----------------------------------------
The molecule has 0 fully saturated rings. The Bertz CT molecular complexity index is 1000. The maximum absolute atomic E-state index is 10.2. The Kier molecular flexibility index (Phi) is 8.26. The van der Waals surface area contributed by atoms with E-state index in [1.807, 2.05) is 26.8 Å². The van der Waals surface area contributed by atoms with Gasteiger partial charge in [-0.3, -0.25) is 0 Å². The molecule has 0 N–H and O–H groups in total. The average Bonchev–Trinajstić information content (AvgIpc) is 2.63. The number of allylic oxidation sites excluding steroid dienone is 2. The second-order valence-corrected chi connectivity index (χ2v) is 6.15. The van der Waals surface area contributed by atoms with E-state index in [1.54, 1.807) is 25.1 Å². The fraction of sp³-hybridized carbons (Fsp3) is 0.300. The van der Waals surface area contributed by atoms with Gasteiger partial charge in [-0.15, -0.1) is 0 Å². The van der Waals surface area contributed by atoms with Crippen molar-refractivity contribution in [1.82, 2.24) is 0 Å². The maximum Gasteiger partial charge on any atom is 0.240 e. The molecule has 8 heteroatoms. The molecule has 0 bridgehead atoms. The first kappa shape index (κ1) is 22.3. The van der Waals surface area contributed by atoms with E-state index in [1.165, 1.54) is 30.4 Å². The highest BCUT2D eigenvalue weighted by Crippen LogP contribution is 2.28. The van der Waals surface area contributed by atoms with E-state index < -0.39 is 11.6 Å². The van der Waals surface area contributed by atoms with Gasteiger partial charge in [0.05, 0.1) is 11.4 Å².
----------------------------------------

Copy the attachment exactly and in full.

The molecule has 0 fully saturated rings. The Bertz CT molecular complexity index is 1000. The maximum absolute atomic E-state index is 10.2. The Kier molecular flexibility index (Phi) is 8.26. The van der Waals surface area contributed by atoms with E-state index in [1.807, 2.05) is 26.8 Å². The van der Waals surface area contributed by atoms with Gasteiger partial charge in [-0.3, -0.25) is 0 Å². The molecule has 0 N–H and O–H groups in total. The average Bonchev–Trinajstić information content (AvgIpc) is 2.63. The number of allylic oxidation sites excluding steroid dienone is 2. The second-order valence-corrected chi connectivity index (χ2v) is 6.15. The van der Waals surface area contributed by atoms with E-state index in [1.54, 1.807) is 25.1 Å². The fraction of sp³-hybridized carbons (Fsp3) is 0.300. The van der Waals surface area contributed by atoms with Gasteiger partial charge in [-0.15, -0.1) is 0 Å². The van der Waals surface area contributed by atoms with Crippen molar-refractivity contribution in [1.82, 2.24) is 0 Å². The maximum Gasteiger partial charge on any atom is 0.240 e. The molecule has 8 heteroatoms. The molecule has 0 bridgehead atoms. The first kappa shape index (κ1) is 22.3. The van der Waals surface area contributed by atoms with E-state index in [1.165, 1.54) is 30.4 Å². The highest BCUT2D eigenvalue weighted by Crippen LogP contribution is 2.28. The van der Waals surface area contributed by atoms with E-state index < -0.39 is 11.6 Å². The van der Waals surface area contributed by atoms with Gasteiger partial charge in [0.05, 0.1) is 11.4 Å².